Tobacco giant Philip Morris has been told that the government may take legal action if it continues to advertise its IQOS product, an electronic device that the company brands as “the new alternative to smoking”.
Health minister Steve Brine has written to the company warning that shop window advertising posters and pop-up displays promoting the product break the Tobacco Advertising and Promotion Act (TAPA) 2002.
However, Philip Morris said that it believed its promotional activities were legally sound.
Brine’s letter said: “It was claimed by [Philip Morris] … that TAPA does not apply to IQOS as it is not a cigarette; however, to be clear, the legislation applies to all tobacco products, including novel tobacco products.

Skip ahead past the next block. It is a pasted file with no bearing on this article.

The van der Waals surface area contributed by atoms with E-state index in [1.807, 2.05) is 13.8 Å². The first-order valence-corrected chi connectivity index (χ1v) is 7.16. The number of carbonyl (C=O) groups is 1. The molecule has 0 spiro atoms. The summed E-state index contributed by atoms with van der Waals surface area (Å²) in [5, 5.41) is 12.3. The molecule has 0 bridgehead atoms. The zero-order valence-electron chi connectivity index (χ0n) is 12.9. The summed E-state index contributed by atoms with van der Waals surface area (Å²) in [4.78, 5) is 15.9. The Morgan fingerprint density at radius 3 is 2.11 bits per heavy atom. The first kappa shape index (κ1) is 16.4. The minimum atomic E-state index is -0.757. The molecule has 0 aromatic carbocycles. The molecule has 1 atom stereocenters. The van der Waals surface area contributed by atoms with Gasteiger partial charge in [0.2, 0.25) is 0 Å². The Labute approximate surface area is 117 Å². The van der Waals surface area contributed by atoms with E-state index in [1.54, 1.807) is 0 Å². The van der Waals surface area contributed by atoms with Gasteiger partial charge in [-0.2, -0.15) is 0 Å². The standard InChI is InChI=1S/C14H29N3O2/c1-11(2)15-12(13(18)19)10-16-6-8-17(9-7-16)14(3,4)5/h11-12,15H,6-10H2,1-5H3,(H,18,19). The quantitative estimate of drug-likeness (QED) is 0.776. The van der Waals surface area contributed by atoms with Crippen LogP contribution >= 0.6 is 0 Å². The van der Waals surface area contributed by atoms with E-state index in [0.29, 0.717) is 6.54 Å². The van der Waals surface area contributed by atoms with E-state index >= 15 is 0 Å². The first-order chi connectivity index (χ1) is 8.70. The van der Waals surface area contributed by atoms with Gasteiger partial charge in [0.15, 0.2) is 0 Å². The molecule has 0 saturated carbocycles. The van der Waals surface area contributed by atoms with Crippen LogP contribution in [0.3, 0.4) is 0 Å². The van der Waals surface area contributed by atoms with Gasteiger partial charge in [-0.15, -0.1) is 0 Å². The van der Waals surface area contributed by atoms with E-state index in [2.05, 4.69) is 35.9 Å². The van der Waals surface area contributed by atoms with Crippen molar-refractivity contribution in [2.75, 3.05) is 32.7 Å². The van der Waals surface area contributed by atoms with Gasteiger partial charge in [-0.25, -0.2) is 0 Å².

“It also applies to the indirect promotion of tobacco products by promoting devices that may only be used with tobacco products, such as the IQOS device. I hope the above is clear on the department’s views … and that you will ensure your organisation takes the necessary action with your suppliers, retailers and marketing teams in regards to this.”
In a statement, Brine said “[the government] will not rule out legal action” if the company fails to take the necessary steps.
Philip Morris has spent £3bn in ten years developing the hand-held device, which heats real tobacco to a temperature of 350 degrees Celsius, according to its website. It claims the product is used by 5 million people worldwide.
Philip Morris is seeking an “urgent” meeting with the Department of Health and Social Care to “clarify the concerns.”
Peter Nixon, managing director (UK and Ireland) of Philip Morris, said: “We believe that all of our activities are within the law. Our business is committed to helping smokers switch from cigarettes to better alternatives as fast as possible.”